Early-voting rules have been in flux nationally, generally with Democratic leaders striving for a more open regimen and Republicans trying to hold the line or push back. In all, 32 states plus the District of Columbia allow voters to cast an early ballot by mail or in person without having to give a reason. In 2008, about 30 percent of Ohio's total votes – or roughly 1.7 million – came in before Election Day.
Of those, Democrats estimated in the lawsuit that 93,000 voted just in the final days. Back then, advance voters had until the day before the election, a Monday. Now, early in-person voting is to stop the Friday before Election Day for most.
It's not surprising to see an election lawsuit popping up in Ohio already.
"Ohio is a repeat player in the election litigation business," said Edward Foley, an elections law expert at Ohio State University. "Ohio matters and it stands to reason that the candidates are going to care more about the voting rules for a swing state."
Obama won Ohio in 2008. Romney is expected to make a strong play for it in November.
Three days of in-person voting before Election Day were eliminated for most Ohio voters after a series of contentious election law changes cleared the state's Republican-controlled Legislature and Republican Gov. John Kasich signed them into law.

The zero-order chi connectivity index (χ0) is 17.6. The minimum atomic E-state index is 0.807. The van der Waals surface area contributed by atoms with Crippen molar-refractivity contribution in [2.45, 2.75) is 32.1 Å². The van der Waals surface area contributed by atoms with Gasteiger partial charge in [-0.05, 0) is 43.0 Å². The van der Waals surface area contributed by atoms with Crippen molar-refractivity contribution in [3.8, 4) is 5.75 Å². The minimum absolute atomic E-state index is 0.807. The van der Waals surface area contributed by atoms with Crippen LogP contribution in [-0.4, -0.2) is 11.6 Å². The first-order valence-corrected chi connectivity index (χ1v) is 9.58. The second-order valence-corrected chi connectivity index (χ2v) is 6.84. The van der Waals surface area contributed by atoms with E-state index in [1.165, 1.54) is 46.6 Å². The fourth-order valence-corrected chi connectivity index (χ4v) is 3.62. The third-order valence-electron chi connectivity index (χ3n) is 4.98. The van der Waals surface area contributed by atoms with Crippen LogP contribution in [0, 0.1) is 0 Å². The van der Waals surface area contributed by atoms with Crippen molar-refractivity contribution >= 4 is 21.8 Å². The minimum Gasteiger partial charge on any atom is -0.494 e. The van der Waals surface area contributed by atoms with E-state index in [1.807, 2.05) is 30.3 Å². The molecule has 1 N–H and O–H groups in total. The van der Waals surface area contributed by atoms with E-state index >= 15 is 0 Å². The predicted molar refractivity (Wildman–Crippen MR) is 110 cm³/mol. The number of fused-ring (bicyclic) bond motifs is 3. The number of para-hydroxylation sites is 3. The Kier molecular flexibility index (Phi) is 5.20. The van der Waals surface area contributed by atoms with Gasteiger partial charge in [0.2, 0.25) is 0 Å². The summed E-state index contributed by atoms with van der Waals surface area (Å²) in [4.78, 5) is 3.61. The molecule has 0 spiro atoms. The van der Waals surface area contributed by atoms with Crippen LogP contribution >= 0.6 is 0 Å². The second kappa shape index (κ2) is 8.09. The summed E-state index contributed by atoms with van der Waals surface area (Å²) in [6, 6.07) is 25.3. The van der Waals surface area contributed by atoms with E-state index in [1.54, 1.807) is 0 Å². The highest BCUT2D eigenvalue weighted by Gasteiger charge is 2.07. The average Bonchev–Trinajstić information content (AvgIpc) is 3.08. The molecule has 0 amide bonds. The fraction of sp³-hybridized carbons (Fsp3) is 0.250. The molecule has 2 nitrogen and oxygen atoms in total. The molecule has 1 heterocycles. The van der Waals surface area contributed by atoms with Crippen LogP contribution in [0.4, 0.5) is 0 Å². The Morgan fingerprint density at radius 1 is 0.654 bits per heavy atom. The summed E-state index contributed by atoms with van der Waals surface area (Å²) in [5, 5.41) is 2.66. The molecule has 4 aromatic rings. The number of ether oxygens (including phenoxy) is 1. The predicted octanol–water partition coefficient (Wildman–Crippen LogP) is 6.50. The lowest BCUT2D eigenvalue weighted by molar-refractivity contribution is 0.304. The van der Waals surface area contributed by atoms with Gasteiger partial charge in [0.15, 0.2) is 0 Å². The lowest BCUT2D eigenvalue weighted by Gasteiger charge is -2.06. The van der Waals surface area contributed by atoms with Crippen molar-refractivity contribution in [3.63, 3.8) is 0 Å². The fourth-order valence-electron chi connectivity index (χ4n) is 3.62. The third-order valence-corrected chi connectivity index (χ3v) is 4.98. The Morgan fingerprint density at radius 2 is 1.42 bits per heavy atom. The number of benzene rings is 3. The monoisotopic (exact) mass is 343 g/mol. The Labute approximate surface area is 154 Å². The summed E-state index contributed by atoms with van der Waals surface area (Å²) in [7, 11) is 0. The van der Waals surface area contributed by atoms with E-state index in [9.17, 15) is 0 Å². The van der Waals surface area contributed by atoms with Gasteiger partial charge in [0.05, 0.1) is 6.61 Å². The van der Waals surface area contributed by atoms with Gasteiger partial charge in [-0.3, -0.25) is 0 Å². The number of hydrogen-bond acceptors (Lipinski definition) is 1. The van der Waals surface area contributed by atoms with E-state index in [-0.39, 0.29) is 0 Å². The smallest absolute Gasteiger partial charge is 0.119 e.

The Obama campaign has a network of people handling voter protection issues in states in a more informal way. For instance, the campaign has worked with state Democratic parties in Florida and Colorado to seek records in cases where the state claims to have a list to purge noncitizens from the rolls. But the campaign hasn't filed other lawsuits in state or federal courts.
"We don't resort to lawsuits as a matter of policy," said Bob Bauer, general counsel of Obama for America, the formal name for the president's re-election effort. Lawsuits are complicated, expensive, time-consuming and confusing, he added.
But Bauer said: "There isn't any other way to solve the problem in Ohio outside this federal court system. There's nothing we can do because the decision has been made, and that's how the state is preparing for the election."
Before the rollback, local boards of election had the discretion to set their own early, in-person voting hours on the three days before the election. People were allowed up until Monday before the Tuesday election to vote in person. Weekend voting varied among the state's 88 counties.
Whether the ability to vote during the final three days matters to Ohio voters remains unclear. People have other ways to vote, including casting an absentee by mail starting 35 days before the election and casting an in-person ballot on other days.
Norman Carmichael, 64, of Columbus, said he's taken advantage of the state's in-person voting rules before and he opposes any move that makes voting harder for people. "I don't think that's fair," he said, when asked about the restrictions on the three days before the election.
Rema Ina, 29, of Columbus, typically votes on Election Day and wasn't aware Ohioans could even cast a ballot in person before then.
"I'm not bothered by it because I didn't even know about it," she said.
Associated Press writer Calvin Woodward in Washington contributed to this report.